The programs at PARDS are designed with the understanding that personal challenges can run the gamut from paralysis to anxiety – with every imaginable issue in-between.
“We serve clients with emotional, physical, cognitive and social challenges,” says Golder. “It’s individual to each and every one.”
“One little boy, he just comes in to lay on the back of a horse. He’s severely disabled and he sleeps as he is walked around the arena”, she says. “It’s peaceful for him. He gets that warmth and he gets the muscle movement so he doesn’t atrophy.”
“We accommodate,” says Douglas. “One of the key pieces with PARDS is that we don’t have programs that we fit you into, we fit our programs to what you need and will help you accomplish your personal goals.”
“We have another client, she’s in a wheelchair but she has the ability to support herself,” says Golder. “She can’t walk on her own but through the help of her equine partner, by the end of the lesson she walks – by holding onto him they walk the entire length of the arena together.”
One client in particular comes in every week to groom a specific horse. “That’s her partner and her friend. It’s who she talks to and tells her worries,” says Golder. “For her, that’s more important than the physical brushing, it’s the connection she has with the horse. He listens to her problems and helps her hash out her life.”
“We offer our clients the freedom that they can’t get anywhere else”, continues Golder.
Programs at PARDS include therapeutic riding, cart driving, equicizer, equimotricity, grooming and youth leadership. Staff might combine a variety of program activities for one client or add extra components – whatever will work best for the individual. Summer camps for kids and adults incorporate all the programs into one fun and wacky week.
“It’s crazy,” laughs Golder. “It’s very high-energy, very supportive, very goal-focused.”
“Recognizing your own strengths and identifying strengths in other people is a driving philosophy behind the summer camps,” she says.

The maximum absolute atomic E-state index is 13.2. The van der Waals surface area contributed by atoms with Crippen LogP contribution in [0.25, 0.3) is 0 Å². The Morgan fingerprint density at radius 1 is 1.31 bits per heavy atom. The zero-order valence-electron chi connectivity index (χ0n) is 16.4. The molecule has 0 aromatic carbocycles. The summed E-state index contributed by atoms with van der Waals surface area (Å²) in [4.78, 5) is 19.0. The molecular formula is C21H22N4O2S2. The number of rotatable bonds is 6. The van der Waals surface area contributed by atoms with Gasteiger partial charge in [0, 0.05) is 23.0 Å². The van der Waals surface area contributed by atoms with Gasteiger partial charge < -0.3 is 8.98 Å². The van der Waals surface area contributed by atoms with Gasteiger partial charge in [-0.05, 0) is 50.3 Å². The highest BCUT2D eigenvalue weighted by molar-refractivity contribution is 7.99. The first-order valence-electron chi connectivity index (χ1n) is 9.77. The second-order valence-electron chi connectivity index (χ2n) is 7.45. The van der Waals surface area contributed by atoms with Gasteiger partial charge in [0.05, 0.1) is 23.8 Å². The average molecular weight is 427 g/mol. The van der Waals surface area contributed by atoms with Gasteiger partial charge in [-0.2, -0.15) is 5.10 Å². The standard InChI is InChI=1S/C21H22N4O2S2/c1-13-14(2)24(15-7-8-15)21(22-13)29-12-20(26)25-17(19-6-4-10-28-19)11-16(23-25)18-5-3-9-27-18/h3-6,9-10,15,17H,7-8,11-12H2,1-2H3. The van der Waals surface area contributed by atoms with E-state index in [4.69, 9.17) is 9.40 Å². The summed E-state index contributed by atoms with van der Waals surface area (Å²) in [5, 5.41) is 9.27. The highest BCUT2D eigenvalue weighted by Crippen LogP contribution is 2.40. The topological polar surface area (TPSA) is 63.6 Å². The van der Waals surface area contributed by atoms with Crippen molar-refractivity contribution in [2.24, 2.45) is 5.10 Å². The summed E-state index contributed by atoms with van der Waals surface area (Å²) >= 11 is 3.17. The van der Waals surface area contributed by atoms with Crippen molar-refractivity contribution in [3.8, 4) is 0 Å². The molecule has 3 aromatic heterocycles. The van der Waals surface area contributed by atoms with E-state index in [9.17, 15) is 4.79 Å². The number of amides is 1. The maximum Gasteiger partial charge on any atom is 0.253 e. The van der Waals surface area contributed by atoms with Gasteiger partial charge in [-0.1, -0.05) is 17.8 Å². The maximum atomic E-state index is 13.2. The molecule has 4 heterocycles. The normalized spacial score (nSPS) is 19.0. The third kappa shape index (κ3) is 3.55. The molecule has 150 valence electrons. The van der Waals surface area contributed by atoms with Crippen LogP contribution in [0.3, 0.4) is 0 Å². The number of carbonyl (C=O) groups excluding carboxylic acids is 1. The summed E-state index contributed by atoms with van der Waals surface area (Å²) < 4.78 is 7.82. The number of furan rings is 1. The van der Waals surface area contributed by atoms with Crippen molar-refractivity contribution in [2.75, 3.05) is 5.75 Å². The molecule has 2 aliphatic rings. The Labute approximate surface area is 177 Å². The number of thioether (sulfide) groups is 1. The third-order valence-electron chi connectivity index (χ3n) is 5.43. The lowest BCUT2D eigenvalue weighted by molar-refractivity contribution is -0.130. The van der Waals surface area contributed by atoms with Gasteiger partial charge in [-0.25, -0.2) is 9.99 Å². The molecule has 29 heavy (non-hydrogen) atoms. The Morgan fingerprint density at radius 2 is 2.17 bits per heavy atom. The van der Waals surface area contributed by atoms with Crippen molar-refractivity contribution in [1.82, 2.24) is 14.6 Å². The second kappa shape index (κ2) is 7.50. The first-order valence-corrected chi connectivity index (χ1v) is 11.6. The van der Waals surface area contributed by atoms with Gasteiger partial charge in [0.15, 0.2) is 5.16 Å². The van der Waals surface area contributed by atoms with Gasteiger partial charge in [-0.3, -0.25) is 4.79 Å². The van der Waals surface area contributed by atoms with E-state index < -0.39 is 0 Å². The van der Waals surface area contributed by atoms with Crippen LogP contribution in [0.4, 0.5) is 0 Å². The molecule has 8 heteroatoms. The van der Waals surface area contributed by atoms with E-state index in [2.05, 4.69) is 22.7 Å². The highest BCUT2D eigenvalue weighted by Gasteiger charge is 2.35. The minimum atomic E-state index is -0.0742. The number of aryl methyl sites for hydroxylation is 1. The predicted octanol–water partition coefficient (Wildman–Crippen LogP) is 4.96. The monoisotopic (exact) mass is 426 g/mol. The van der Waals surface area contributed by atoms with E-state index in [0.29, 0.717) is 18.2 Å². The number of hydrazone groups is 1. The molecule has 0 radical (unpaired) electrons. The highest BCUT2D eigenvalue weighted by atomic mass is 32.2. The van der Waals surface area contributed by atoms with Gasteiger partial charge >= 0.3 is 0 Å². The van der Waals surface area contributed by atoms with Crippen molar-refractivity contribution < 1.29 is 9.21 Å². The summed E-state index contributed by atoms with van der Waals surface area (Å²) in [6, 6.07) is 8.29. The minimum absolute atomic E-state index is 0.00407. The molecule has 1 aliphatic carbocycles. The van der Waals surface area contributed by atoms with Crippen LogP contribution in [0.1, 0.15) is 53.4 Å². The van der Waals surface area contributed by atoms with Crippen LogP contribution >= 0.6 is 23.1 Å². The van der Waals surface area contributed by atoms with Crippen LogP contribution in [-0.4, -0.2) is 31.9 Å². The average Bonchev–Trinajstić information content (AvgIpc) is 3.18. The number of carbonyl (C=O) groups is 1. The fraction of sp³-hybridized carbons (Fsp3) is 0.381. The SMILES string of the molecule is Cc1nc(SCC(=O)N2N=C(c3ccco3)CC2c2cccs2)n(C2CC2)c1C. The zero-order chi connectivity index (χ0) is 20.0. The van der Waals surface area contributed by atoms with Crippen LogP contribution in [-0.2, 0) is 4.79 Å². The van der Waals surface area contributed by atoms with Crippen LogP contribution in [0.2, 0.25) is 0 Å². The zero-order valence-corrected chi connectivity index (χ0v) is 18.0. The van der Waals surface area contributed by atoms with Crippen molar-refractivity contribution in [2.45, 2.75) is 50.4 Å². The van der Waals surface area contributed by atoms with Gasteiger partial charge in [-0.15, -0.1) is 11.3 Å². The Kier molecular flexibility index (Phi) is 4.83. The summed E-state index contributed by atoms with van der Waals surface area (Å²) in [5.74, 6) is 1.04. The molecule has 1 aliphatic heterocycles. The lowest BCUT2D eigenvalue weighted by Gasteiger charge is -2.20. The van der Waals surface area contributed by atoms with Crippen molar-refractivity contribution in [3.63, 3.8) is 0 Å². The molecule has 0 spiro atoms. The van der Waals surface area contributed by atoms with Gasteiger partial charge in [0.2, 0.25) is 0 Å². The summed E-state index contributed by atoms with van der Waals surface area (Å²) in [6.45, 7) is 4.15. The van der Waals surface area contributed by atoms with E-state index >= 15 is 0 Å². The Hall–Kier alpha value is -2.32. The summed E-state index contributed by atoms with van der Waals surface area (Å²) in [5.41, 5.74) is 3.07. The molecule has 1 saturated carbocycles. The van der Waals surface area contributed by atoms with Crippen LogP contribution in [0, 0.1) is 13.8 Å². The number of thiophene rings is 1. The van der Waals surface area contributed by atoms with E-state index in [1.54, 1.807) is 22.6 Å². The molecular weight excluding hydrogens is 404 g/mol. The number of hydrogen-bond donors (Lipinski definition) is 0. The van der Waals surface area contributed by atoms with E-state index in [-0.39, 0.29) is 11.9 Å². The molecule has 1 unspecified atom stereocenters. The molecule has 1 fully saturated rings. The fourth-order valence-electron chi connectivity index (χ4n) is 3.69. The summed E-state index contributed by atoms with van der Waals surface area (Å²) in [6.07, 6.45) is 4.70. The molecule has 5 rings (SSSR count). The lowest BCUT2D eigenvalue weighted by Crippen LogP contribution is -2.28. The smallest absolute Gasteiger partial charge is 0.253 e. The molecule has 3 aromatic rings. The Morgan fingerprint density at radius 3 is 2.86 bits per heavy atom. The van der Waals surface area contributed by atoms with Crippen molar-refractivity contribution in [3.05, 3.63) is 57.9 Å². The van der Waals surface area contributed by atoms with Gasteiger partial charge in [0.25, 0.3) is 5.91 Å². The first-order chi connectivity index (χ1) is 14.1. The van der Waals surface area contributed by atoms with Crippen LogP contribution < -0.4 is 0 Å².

Each rider is celebrated at the end of the camp for their achievements.
Celebrating strengths is a key tenet of PARDS. It goes back to the early days, in 1984, when the organization was just a few borrowed or leased horses, some dedicated volunteers and a small rented arena.
“It makes a difference in so many ways,” says Raymond Binks, chairman (past) of the PARDS board, of what he witnessed in the early days that led to his over 30-year involvement with the organization. “If nothing else, just the smile on the clients’ faces spoke loudly and clearly that this is something they need.”
Binks has seen many changes over the years – the move to their own facility east of Grande Prairie, the evolution of the programs, the acquisition and training of a PARDS herd of therapy horses, the move to a hugely-expanded site in 2016. “It’s come a long way from where it started,” he says.
“I’ve seen quite a lot over the years and all the stories touch your heart. Even if you’re watching someone fall off a horse and thinking, ‘oh, ouch,” but then they get up and keep going. It’s a wonderful thing,” he says.
“They don’t dwell on the bad things, they dwell on the fact that they love it.”
Decades after its beginning, it’s still a place with the same goals. “It’s just an overall great organization for volunteers, clients, staff – everyone,” says Binks. “Everyone has the best interest of everybody else in their hearts all the time.”
Beyond the horses, volunteers and staff, there is one other crucial group that keeps things going at PARDS: the sponsors.
“You cannot run a facility without funds. We can’t run without volunteers. It takes a community to build a whole program that is non-profit,” says Douglas.
“We do all the fundraising we can, to the best of our abilities but we can only do so much,” says Wolf.
It is through the generosity of companies and individuals that come in and make donations that PARDS can keep operating.
“People care. People really do care. We have some generous people in this community who share the philosophy that everyone deserves the opportunity to participate”, says Boudreau.
PARDS holds several fundraising events each year, including its annual Fund Ride & Community Carnival and Dine & Dance. All the funds raised go towards the organization’s operations. “It’s important to keep PARDS growing”, says Douglas. “it’s important to keep up with community need and grow capacity to meet that need.
“Our purpose is to support our riders to be their personal best, whatever that may look like for them. We can only do that if we, as an organization, overcome fear and complacency and embrace our own possibilities.”